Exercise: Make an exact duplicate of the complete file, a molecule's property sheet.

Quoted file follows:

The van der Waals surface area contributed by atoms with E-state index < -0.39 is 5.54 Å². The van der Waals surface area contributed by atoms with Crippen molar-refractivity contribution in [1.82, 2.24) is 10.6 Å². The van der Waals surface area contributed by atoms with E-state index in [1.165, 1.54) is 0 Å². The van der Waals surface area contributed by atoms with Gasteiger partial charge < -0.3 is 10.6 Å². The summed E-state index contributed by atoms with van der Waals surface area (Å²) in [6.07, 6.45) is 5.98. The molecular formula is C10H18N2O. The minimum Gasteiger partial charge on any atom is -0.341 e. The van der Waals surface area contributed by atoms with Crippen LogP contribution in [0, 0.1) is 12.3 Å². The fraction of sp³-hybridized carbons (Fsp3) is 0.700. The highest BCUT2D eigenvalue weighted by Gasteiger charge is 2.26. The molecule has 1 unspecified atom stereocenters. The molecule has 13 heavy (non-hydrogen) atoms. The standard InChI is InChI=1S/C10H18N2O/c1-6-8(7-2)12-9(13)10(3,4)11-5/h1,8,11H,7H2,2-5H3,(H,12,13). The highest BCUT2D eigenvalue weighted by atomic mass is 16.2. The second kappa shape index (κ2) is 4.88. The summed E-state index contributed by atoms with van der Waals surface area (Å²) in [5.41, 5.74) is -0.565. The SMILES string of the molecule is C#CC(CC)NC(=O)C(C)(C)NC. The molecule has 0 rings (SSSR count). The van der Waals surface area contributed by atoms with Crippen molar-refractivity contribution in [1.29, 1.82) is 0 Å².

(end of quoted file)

The van der Waals surface area contributed by atoms with E-state index < -0.39 is 5.54 Å². The van der Waals surface area contributed by atoms with Crippen molar-refractivity contribution in [1.82, 2.24) is 10.6 Å². The van der Waals surface area contributed by atoms with E-state index in [1.165, 1.54) is 0 Å². The van der Waals surface area contributed by atoms with Gasteiger partial charge < -0.3 is 10.6 Å². The summed E-state index contributed by atoms with van der Waals surface area (Å²) in [6.07, 6.45) is 5.98. The molecular formula is C10H18N2O. The minimum Gasteiger partial charge on any atom is -0.341 e. The van der Waals surface area contributed by atoms with Crippen LogP contribution in [0, 0.1) is 12.3 Å². The fraction of sp³-hybridized carbons (Fsp3) is 0.700. The highest BCUT2D eigenvalue weighted by Gasteiger charge is 2.26. The molecule has 1 unspecified atom stereocenters. The molecule has 13 heavy (non-hydrogen) atoms. The standard InChI is InChI=1S/C10H18N2O/c1-6-8(7-2)12-9(13)10(3,4)11-5/h1,8,11H,7H2,2-5H3,(H,12,13). The highest BCUT2D eigenvalue weighted by atomic mass is 16.2. The second kappa shape index (κ2) is 4.88. The summed E-state index contributed by atoms with van der Waals surface area (Å²) in [5.41, 5.74) is -0.565. The SMILES string of the molecule is C#CC(CC)NC(=O)C(C)(C)NC. The molecule has 0 rings (SSSR count). The van der Waals surface area contributed by atoms with Crippen molar-refractivity contribution in [1.29, 1.82) is 0 Å².